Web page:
The author and I do not hold the same view on everything. Yet, I can, and do deeply appreciate his perspective. He is the only author I've read who writes about architecture in a way that makes me want to worship God. :-) It was refreshing to read something written by a conservative who does not walk in lock step with the status quo. I think everyone can get something out of this book. Since I never feel my writing does justice to the labor of an author, I'm going to go ahead with my usual custo ...more
Doug Trouten
Jul 29, 2007 rated it really liked it
Recommends it for: Christians looking for an authentic approach to politics and culture
Faith and politics is often an awkward mixture. Well-meaning people, inspired by their faith, get involved in politics for reasons of principle but find power instead -- and sometimes the power feels so good that compromises are made in order to keep it. The result is a political divide within the faith community where neither side seems to be what Jesus had in mind when he told us to give to Caesar the things that belong to Caesar.

Rod Dreher offers a fresh approach. He notes that on the left,
Feb 11, 2008 rated it liked it
This was very thought provoking for the first half...and I even started a discussion thread on it, because I really wanted to be able to talk to someone about it. But by the second half of the book, I felt like the author had already made all his major points, and he was getting repetitive.

Also--for a book that was supposed to be about people who defy labels and stereotypes, I thought it spent an awful lot of time defining and categorizing "crunchy cons" and making that a new label. Example: I
Mar 27, 2009 rated it it was amazing
I really resonated with this book. I agree with Rod Dreher wholeheartedly - but especially when he points out that to BE conservative, we must BE CONSERVATIVE. That is, we cannot continue to allow the excesses of big business to destroy the American people, we cannot continue to allow excesses in general to destry the environment, and we cannot continue to allow excesses to destroy US. There is a POINT in having a belief system - and belief in consumerism doesn't do the same thing for us that be ...more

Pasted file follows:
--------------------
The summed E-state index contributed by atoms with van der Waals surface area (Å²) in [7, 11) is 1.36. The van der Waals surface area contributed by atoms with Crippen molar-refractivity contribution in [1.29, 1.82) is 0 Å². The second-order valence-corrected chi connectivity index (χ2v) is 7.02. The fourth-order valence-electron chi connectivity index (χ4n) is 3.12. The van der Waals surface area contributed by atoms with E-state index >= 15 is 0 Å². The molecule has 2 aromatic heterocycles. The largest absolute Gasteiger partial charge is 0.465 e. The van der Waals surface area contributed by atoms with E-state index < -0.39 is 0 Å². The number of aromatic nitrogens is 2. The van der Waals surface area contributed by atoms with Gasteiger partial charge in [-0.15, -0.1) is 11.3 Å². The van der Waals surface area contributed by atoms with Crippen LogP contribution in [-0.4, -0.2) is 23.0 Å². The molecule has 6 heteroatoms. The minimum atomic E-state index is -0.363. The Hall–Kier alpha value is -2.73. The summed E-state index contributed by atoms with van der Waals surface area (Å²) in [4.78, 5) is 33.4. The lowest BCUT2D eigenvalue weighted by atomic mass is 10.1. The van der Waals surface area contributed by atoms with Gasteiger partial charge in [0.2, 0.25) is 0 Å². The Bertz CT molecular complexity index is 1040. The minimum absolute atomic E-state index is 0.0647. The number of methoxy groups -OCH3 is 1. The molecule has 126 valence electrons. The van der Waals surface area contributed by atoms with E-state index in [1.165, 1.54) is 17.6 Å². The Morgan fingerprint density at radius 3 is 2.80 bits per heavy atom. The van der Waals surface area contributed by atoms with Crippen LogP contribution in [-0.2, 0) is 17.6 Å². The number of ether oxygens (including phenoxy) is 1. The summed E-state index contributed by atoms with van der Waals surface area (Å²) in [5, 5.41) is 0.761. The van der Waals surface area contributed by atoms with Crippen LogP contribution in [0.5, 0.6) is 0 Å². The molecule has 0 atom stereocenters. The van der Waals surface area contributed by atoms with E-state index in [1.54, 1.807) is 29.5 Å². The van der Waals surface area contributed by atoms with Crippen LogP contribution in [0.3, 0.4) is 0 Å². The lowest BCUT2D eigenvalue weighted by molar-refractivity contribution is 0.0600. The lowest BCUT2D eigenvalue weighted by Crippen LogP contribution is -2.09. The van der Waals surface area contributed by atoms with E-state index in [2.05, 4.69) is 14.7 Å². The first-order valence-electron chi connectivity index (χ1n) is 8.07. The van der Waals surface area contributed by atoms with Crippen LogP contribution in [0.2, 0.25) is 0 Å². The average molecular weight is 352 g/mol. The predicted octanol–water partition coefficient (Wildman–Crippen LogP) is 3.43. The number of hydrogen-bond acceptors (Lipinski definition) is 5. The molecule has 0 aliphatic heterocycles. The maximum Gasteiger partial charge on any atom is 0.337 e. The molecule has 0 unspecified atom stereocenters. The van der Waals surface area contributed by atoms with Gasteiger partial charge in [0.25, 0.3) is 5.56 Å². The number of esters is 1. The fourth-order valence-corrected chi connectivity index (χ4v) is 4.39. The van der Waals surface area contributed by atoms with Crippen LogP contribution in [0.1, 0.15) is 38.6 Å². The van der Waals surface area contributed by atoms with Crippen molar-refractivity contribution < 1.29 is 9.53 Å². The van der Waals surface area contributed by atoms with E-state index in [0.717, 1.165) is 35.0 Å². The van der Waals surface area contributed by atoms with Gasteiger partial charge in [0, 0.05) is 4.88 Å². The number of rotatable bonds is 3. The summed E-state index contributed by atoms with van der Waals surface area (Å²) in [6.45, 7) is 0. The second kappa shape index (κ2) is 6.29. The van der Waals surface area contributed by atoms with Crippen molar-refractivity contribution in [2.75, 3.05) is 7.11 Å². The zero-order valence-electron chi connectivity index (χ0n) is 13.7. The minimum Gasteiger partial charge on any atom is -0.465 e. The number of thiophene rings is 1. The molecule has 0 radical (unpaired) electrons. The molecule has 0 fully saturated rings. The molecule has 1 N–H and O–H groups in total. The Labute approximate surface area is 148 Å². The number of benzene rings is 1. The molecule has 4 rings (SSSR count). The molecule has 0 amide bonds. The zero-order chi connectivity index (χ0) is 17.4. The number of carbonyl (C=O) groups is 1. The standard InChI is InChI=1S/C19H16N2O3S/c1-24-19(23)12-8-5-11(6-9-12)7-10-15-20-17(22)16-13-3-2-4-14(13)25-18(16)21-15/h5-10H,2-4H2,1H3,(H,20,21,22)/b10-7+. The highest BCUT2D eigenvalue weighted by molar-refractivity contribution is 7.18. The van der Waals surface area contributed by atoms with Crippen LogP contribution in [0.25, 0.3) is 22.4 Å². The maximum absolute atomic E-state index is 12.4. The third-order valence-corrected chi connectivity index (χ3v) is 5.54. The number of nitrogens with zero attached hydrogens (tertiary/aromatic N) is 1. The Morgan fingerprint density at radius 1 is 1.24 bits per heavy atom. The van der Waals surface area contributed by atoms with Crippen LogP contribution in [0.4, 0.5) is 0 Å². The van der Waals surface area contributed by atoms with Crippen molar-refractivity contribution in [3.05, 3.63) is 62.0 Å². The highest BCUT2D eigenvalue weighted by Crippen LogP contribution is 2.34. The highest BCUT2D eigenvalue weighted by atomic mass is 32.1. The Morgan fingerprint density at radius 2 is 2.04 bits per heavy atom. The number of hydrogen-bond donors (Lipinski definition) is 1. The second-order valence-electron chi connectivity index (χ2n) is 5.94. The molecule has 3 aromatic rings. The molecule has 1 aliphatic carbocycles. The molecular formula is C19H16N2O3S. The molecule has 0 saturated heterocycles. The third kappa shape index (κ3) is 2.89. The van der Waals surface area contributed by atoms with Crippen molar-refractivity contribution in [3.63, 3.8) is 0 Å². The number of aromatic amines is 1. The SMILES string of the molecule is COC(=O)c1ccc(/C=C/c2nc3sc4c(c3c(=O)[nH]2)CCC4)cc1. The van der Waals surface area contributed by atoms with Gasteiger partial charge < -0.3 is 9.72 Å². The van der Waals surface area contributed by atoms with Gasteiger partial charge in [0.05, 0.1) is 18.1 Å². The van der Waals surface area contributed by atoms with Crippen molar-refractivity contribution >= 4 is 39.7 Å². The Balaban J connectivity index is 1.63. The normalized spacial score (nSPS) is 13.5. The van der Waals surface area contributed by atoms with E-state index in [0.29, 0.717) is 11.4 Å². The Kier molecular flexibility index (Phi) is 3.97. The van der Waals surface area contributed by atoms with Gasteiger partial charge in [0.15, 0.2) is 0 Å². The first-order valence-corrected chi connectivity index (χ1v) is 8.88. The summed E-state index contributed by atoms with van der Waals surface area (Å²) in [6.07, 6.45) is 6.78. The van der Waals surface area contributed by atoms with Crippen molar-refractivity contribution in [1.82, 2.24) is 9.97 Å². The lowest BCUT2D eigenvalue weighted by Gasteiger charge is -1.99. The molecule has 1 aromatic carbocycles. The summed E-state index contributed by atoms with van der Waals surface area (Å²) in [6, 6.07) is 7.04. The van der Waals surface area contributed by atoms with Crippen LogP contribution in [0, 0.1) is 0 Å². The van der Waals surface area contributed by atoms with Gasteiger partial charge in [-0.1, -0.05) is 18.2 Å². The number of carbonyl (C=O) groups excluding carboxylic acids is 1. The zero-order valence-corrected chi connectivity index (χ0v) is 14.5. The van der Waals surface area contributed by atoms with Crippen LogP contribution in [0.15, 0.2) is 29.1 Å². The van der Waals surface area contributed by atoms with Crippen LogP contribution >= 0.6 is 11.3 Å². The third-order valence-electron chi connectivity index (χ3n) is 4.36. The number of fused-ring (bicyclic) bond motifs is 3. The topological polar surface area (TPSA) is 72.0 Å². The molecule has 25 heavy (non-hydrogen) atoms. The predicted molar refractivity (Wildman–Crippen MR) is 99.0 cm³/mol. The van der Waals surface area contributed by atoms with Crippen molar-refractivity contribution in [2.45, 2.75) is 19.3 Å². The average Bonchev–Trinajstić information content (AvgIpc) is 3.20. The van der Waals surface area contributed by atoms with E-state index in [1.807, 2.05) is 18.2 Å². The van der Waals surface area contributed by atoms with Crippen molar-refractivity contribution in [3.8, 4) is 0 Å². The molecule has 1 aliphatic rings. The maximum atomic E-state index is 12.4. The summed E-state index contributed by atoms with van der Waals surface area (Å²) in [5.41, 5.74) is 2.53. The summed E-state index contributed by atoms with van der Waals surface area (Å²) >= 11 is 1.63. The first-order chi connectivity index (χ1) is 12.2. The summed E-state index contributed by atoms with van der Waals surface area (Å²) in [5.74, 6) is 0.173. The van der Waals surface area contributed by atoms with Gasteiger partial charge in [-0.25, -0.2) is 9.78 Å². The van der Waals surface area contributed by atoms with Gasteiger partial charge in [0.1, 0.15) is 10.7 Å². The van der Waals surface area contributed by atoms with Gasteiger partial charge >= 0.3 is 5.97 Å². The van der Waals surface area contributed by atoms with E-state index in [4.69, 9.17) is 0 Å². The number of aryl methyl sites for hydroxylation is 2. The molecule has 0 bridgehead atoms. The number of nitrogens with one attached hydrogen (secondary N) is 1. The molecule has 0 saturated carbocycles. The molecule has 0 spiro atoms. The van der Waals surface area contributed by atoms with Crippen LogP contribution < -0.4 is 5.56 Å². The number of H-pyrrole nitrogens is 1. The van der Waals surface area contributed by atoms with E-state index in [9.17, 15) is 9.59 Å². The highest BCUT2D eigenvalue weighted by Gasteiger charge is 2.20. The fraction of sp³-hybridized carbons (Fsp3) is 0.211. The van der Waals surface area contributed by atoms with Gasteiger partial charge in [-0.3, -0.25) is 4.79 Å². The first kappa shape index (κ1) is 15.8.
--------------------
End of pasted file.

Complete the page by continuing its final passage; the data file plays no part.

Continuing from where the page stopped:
Dec 26, 2016 rated it it was amazing
I like any work that makes me think. I particularly am drawn to any work that offers a contrarian view to what is considered to be the orthodoxy of the day. So, it should be no surprise that I thoroughly enjoyed and highly recommend Crunchy Cons. As someone who considers himself of the crunchy con variety, I was particularly drawn to Mr. Dreher's views regarding protecting the environment, support for homeschooling, and preserving our history and traditions and instutions such as the family. I p ...more
May 21, 2013 rated it really liked it
What a pleasant surprise to find this book (thanks book fellow book club member Trudy!) I found myself nodding my head in agreement to so much of it. The sentiments Rod Dreher expresses are the same feelings I've had for a long time. To know that there are many other conservatives out there who don't necessarily agree w/ the Republican party's policies, do think there's more to life than the acquisition of stuff, do think we may not be taking our faith seriously enough and do enjoy a glass of go ...more
Jul 27, 2011 rated it it was amazing  ·  review of another edition
This book is essential for those who want to break away from the typical hawkish, pro-life libertarianism that many today call conservatism. I recommend that people read this book first, before reading others such as Russell Kirks, "Conservative Mind." It makes very few political judgments, but reduces conservatism down to family and localism. One's domestic life and impact to community is more important than one's abstract views of national policy and social justice. This is an easy and quick r ...more
Philip E.
May 28, 2012 rated it really liked it
Everybody wants to have a happy life. Dreher encourages a return to the things that have been shown to be part of such a life, "the Permanent Things" (a borrowed phrase). He has lived his subject and interviewed both liberal and conservative counter-cultural citizens across the country. The result was, for me, the sense that if I had to write a book of advice about living well, this would be pretty close to what I'd write.